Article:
Other priests may handle this differently, but what I would like the family to have in such cases are a bowl the holy water, and a small bowl or cup with olive oil; and either four candle stands or four small saucers, on which the candles can be placed. I bring the Gospel, the Cross, the hand censer, and the Holy Water, and usually have candles with me, if the family doesn't have four candles that are suitable.

During the course of the blessing of a new home, the olive oil is blessed and a small Cross is made with it on the four sides of the home. The four candles are placed below the Crosses, after each one is made. Then the house is sprinkled with Holy Water, at which time a member of the family (usually the head of the house) leads the priest around the house with a candle in his or her hand, going through all the rooms of the home in as much of a circle as possible, and ending back at the same place the service began. Then there is a Gospel reading, and then the house is censed, and again a member of the family should lead the priest around the house for that purpose, just as with the blessing of Holy Water. Then, after a litany, there is a dismissal, followed by the singing of "Many Years," and everyone in the family kisses the Cross.

You can find the text for this service, in Word format, by clicking here.

The Blessing of a Home at Theophany

The blessing of a home at Theophany is done each year on or after the feast of Theophany, but before the beginning of Lent. All that the family needs to have ready is a candle and a bowl for the Holy Water, which should be placed on a table, which would ideally be in front of the family Icon corner. You should also make out a list of both the living and the dead that you would like to have commemorated, which should include all the members of the family. The family commemoration book used at the Liturgy can be used for this purpose.

The service begins with the usual opening prayers ("Blessed is our God... the Trisagion, etc), followed by the singing of the Troparion of Theophany. When we begin singing the Troparion, this is when the priest begins blessing the house with Holy Water, and so a family member with a candle in hand should lead him around the home, going through all the rooms of the home, making as much of a circle as possible, and ending back at the same place the service began. Then there is short litany, a prayer, the dismissal, and the singing of "Many Years." Everyone then kisses the Cross and is blessed with Holy Water.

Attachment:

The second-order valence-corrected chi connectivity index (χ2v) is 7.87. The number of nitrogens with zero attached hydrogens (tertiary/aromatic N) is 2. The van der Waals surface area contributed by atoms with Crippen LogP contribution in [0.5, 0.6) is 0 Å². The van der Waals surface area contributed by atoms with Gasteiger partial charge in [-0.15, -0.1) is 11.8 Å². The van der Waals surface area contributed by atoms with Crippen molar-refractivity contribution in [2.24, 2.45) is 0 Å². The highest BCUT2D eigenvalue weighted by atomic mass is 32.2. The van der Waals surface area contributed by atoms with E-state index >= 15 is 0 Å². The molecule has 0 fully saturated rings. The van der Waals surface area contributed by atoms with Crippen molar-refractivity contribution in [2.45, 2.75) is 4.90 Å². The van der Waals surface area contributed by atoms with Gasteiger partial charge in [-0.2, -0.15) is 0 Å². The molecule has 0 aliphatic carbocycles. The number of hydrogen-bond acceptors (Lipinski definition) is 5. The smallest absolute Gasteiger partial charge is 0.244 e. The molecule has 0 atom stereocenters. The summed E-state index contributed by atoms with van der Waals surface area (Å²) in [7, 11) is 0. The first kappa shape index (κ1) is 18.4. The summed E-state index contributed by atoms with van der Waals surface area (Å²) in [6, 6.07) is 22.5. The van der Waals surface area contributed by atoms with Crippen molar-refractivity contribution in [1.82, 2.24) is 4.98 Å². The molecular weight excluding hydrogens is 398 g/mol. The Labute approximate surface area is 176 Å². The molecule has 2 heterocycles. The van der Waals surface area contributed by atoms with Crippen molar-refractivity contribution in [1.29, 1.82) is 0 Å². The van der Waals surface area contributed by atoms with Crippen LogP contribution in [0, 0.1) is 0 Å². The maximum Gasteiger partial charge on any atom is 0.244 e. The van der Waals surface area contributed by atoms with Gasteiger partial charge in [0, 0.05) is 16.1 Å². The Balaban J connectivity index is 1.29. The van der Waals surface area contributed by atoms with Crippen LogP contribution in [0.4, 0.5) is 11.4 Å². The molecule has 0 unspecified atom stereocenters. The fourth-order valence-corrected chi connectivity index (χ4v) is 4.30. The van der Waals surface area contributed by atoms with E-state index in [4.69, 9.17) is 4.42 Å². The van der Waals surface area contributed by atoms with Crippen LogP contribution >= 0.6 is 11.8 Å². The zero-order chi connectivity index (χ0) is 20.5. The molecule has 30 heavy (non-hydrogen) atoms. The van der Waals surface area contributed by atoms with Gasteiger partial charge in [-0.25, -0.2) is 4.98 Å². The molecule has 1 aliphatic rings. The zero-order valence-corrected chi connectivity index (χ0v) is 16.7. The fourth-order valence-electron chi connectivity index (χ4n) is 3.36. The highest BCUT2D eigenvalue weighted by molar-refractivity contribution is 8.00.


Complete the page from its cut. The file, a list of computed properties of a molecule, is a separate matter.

You can find the text for this service, in Word format, by clicking here.

If you would like the priest to stay for dinner, you should discuss that ahead of time, so that the scheduling of other house blessings allows for it. If there are several homes close together, it is nice to bless them all relatively quickly, and then for everyone to get together at one of those homes for a time of fellowship. However, all of this is up to each family.

The reason why we bless homes each year at Theophany is because all of creation is blessed and renewed at Theophany, and this blessing and renewal is brought to each home, every year. Every Orthodox home is a little Church. We have communal prayers in our parish Church, but we all should also have a life or prayer in the home. Once each year, the Priest comes to each little Church in the parish, and leads the family in this service of blessing.

See Also:

Homily on Theophany by St. John (Maximovitch)